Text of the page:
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|Chairman, Federal University Of Uberlandia-UFU, Brazil|
|ScientificTracks Abstracts: J Clin Exp Ophthalmol|
|One sentence objective: Optic disc pit associated with serous retinal detachment is a rare condition and there is no "gold standard" to treat this disease. We are discussing few cases that were treated with PPV and gas. Overview: In 1882, Wiethe described abnormalities in both optic discs in a 62-year-old woman. This most likely was the first report of Optic Disk Pits, OPD. Both men and women are equally affected by OPD and 10 to 15% are bilateral. Most are non-familial and there are few reports with an autosomal dominant pattern of inheritance. 70% occur on the temporal side of the disc, 20% centrally and 10% inferiorly, superiorly and nasally. Most are gray in color, although they varied from yellow to black. OPD’s can be very small to large in size. Normally, a gray fibroglial membrane appears to overlie the pit in many cases. Cavities in the Optic Nerve Head appear as tilted discs, peripapillary staphyloma, morning glory disc anomaly, colobomas and congenital ODP. Associated retinal changes may occur. If the ODP is located centrally, it is less likely to be associated with retinal changes. An ODP along the rim of the optic disc are usually seen in association with peripapillary chorioretinal atrophy, RPE changes or SRD. There’s a Posterior Vitreous Detachment in 50% of the cases of Serous Retinal Detachment, SRD, patients. The prevalent theory is that the associated sub-retinal and probably intraretinal fluid derives from liquefied vitreous that passes through the opening created by the ODP. Serous Retinal Detachment, SRD, most frequently occurs in early adulthood but can varied from six to 90 years of age. It has been discussed that the fluid from the vitreous enters through the ODP and actually travels between the inner and outer layers of the retina, which produces a retinal schisis (1-3). OCT, Optical Coherence Tomography, has shown inner retinal schisis preceding outer-layer detachment (4-6). SRD are generally low (less than 1.0 mm in height). The elevated retina often contains cystic regions within the inner nuclear layer. Occasionally, the cystic areas ruptured outward, producing a Lamellar Macular Hole, but, with intact ILM, Internal Limiting Membrane (4-6). Purpose: The purpose of our paper is show the surgical treatment of ODP associated with SRD using PPV and gas. There is no "gold standard" to treat these patients and laser, gas or association has been reported. In the literature, the best option is PPV and gas, but few cases are reported and there is no evidence that the surgical treatment is the best option for these patients. Methods: Four patients were diagnosed with ODP and serous retinal detachment, between November 2013 and October 2015. The patients were examined with indirect ophthalmoscopy, fundus photography and to confirm the diagnosis spectral domain OCT was done. The patients had done, before our examination, refraction and the BCVA was recorded. The patients were treated with pars plana vitrectomy, posterior hyaloid detachment, internal limiting membrane peeling, fluid air exchange, laser in the temporal side of the disc, and C3F8. All patients were oriented to maintained face down position for at least four days and were followed with OCT postoperative and refraction, at least three months after the surgery. Results: All patients improved their vision. The patients remained with residual amount of fluid in the macula area during the follow-up but it was remarkable less than before surgery. The first patient (BEC, 16 years old) had vision of 20/800 and after six month the vision improved to 20/80 with some fluid in the macula, after almost two year. Another doctor submitted her to gas and laser, two months before surgery, without improvement. The second patient (EJS, 39 YO) improved his vision from 20/100 to 20/50. He had foveoschisis in the macula area with lamellar macular hole that improved to discreet schisis and resolution of the lamellar macular hole. The third patient (JAS, 42 YO) had 20/80 BCVA with foveoschisis that improved to 20/60 with only small cystic lesions in the macula. The fourth patient (CAS, 54 YO) had BCVA of 20/400 and improved to 20/60. The patient had SRD and foveoschisis that improved after 5 months, but some fluid and schisis still remains in the macula area. Conclusions: The most widely accepted treatment for patients with ODP and SRD is a surgical approach involving PPV with or without ILM peeling, with or without endolaser photocoagulation and gas endotamponade (7-10). All patients treated in our reported cases had improved their vision, SRD or schisis associated. The limitation of this paper is the small number of patients and no control group.|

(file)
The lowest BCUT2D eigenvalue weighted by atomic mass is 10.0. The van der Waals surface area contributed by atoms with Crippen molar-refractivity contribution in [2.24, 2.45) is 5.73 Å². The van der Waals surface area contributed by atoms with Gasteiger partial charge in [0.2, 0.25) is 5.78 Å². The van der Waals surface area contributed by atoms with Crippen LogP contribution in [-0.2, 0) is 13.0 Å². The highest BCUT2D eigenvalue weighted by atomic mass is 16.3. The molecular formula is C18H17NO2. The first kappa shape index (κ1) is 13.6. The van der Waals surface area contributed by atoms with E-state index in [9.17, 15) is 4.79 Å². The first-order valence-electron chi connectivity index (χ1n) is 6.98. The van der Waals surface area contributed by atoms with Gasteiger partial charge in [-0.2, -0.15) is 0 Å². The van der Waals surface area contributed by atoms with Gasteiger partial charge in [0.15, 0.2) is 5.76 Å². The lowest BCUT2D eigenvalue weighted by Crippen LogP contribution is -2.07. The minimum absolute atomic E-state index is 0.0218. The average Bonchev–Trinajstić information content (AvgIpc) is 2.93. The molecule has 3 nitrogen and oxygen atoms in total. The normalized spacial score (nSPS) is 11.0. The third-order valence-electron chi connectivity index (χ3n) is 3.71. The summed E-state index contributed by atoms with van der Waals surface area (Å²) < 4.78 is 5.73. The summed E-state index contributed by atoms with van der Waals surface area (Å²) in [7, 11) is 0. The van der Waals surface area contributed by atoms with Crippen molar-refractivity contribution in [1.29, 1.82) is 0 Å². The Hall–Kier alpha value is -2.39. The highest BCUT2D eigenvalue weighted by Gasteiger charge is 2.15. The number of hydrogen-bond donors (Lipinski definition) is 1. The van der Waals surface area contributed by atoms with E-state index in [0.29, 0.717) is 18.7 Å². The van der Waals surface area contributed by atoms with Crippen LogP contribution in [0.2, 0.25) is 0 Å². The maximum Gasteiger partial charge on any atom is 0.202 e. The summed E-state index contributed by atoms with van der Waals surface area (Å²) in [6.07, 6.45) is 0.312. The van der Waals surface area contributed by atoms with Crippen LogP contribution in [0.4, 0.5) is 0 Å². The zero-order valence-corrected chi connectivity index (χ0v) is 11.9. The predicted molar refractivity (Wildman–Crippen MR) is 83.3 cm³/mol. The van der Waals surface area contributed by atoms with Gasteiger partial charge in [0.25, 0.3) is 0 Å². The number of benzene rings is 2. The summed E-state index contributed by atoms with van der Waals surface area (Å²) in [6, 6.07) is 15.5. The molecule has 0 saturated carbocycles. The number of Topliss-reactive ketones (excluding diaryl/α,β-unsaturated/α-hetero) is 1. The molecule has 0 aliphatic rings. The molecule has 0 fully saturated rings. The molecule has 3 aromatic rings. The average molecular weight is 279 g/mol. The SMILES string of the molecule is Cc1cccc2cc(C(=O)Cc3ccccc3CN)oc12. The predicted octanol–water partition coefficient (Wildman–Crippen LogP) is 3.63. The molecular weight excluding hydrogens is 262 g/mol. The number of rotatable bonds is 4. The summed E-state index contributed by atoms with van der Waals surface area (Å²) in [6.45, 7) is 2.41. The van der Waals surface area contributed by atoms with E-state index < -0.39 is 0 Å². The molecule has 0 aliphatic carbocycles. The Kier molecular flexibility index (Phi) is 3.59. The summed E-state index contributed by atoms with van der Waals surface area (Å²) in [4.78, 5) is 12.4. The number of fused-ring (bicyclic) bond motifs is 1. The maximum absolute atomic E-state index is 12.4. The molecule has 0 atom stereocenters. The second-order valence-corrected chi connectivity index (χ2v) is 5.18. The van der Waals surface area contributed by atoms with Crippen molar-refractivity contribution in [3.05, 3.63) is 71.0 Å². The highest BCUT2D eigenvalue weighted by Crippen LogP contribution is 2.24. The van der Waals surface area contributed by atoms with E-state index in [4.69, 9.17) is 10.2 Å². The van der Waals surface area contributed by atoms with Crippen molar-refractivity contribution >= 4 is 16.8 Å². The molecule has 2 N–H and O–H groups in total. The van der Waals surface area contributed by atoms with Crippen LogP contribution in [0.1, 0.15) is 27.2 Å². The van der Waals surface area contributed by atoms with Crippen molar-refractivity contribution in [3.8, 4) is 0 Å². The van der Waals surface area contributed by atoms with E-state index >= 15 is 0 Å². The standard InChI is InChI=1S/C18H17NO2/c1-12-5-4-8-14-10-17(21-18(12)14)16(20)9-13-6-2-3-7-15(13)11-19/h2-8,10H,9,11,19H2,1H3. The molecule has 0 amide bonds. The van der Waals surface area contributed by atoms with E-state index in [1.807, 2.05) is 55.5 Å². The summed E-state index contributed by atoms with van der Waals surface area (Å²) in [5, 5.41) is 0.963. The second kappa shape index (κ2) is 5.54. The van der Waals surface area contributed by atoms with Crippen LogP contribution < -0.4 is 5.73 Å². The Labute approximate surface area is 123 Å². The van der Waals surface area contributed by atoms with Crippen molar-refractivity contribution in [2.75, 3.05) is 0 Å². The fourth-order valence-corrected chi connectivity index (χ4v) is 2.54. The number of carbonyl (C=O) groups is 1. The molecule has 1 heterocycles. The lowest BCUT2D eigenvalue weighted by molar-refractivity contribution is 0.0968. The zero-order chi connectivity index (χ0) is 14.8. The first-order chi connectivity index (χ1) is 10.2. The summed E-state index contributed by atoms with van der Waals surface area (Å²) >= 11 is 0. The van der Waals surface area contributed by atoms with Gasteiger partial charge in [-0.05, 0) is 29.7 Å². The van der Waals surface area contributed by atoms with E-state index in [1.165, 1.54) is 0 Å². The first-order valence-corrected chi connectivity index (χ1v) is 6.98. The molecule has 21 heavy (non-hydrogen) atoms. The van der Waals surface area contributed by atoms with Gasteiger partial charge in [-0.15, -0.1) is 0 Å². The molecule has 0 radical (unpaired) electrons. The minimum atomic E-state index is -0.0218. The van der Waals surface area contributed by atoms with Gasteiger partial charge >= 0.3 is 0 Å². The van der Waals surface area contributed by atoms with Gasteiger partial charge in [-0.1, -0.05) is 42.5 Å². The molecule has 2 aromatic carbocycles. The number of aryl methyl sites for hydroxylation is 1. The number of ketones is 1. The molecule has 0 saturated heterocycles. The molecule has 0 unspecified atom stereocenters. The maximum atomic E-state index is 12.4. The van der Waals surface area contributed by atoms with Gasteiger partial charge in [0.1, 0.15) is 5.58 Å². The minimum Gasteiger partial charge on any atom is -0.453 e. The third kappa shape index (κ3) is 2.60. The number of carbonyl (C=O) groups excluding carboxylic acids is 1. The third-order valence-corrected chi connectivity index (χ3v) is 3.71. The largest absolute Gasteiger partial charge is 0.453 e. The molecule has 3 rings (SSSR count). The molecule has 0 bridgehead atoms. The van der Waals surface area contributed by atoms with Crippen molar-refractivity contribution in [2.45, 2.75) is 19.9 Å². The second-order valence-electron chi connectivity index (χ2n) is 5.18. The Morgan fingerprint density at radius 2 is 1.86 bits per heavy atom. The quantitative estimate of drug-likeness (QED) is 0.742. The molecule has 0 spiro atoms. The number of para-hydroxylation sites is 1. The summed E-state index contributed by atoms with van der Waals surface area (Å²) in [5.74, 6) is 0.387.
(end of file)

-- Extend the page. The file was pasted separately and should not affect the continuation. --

Chairman Of The Department Of Ophthalmology Of Federal University Of Uberlandia-UFU. Associate Professor At UFU. Director And President Of Uberlandia Eye Hospital – HOLHOS. Vice Presidente Of Brazilian Retina And Vitreous Society- BRAVS.
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